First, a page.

Distinguish Between Crime as a Social and a Sociological Problem, to What Extent Should Sociologists Attempt to Combat “the Social Problem of Crime”

Topics: Sociology, Émile Durkheim, Anomie Pages: 6 (1954 words) Published: December 12, 2012
In this essay we shall look at what crime is, what social problems are, and what sociological problems are , how they overlap and we will also look into what sociologists do and look into Robert Merton’s strain theory, and also other sociologists views like William Chambliss’s ‘roughnecks and saints’. A crime is the breaking of certain rules laid out by a society i.e. the Government. Crime is said to be ‘activities that break the law and are subject to official punishment (Holborn and Haralambos, 2000, pg. 330)

All social norms are accompanied by sanctions that promote conformity and protect against non-conformity. A sanction is any reaction from others to the behaviour of an individual or group that is meant to ensure compliance to a given norm. Sanctions may be positive (the offering of reward for conformity) or negative (punishment for behaviour that does not conform. (Haralambos and Holborn 2000 pg. 205).

Deviance is not all that different to crime. In fact sometimes crime and deviance are the same thing, but not in every case. Deviance may be defined as non-conformity to a given set of norms that are accepted by a significant number of people in a community or society (Giddens, 2001 pg. 203). We can split deviance into two groups’ folkways and mores. Folkways are minor norms while mores are more serious norms. There are different sanctions for a violation of them. An example of the violation of folkways would be burping in a library, and a violation of mores would be killing someone for a biscuit. Mores can also be laws. Laws are formal sanctions. Durkheim who was probably one of the founding fathers of sociology saw crime and deviance as social facts. (Giddens 2001 pg. 207). They are essential and necessary to a society’s progression. The problem with this is that traditional norms become undermined and if you don’t replace them, Anomie exists. Durkheim believed Anomie exists when there are no clear standards to guide behaviour, social values and norms become weakened. If they are not replaced with new ones, standards of behaviour become unclear; this may lead to criminal behaviour. (Giddens 2001 pg. 207). Robert K Merton another highly influential sociologist built on Durkheim’s ideas of anomie,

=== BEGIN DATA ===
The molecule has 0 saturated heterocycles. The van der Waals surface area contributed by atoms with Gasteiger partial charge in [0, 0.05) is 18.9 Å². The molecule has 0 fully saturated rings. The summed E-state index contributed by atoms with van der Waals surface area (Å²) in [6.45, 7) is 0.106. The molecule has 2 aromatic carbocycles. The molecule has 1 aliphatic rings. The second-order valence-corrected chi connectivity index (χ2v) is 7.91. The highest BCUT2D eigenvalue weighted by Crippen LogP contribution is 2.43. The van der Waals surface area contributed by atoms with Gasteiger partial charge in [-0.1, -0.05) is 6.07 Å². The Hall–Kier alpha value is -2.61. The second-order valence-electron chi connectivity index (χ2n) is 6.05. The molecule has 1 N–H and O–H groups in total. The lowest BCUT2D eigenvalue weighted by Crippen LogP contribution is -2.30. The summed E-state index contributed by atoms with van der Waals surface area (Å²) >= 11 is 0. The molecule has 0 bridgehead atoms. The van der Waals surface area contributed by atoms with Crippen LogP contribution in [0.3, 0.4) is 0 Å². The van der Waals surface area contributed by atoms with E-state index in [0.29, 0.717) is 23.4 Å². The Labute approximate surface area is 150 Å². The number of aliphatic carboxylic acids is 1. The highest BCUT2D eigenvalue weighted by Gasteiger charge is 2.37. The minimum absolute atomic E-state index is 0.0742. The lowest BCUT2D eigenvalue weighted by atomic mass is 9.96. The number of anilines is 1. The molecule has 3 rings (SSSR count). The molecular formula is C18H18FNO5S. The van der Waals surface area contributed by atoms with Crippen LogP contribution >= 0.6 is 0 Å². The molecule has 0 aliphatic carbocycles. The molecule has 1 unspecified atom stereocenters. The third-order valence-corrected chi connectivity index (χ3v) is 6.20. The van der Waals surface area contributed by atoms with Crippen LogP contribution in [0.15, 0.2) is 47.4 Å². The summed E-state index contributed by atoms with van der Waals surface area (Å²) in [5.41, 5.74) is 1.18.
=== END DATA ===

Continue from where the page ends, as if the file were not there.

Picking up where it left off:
He modified the concept of anomie to the strain put on individual’s behaviour when accepted norms conflict with social reality. In American society- and to some degree in other industrial societies- generally held values emphasize material success, and the means of achieving success are supposed to be self-discipline and hard work

(Giddens 2001, pg. 208).

Robert K Merton built onto Durkheim’s idea of anomie; it was called ‘the strain theory’. ‘The strain theory’ also pointed out that there are five different adaptive responses to social strain, there are conformists, innovators (crime), ritualists, retreatists, and rebels. Conformity is a person’s willingness to adhere or stick to a certain set of values or norms most of the population falls into this group; Innovators on the other hand can be seen a bit different. A person would accept the values or goals from a society but would not accept the traditional ways of receiving the goals, (criminals), ritualists are people that would abandon (or lose sight of) the traditional larger goals, but would be quite happy with the means of trying to attain those goals, retreatists are people who fail to attain the goals and the means of a society, retreatists include some alcoholics, drug users, homeless. The deviance of retreatists lies in unconventional living, Rebels are similar to retreatists. Rebels as the word describes, a complete rejection of values and means of a society, rebels go one step further though, and they come up with radical alternatives to the existing social order, for example politicians (John J Macionis and Ken Plummer, 2005 pg. 606).According to Merton, deviance is a by-product of economic inequalities and the lack of equal opportunities....
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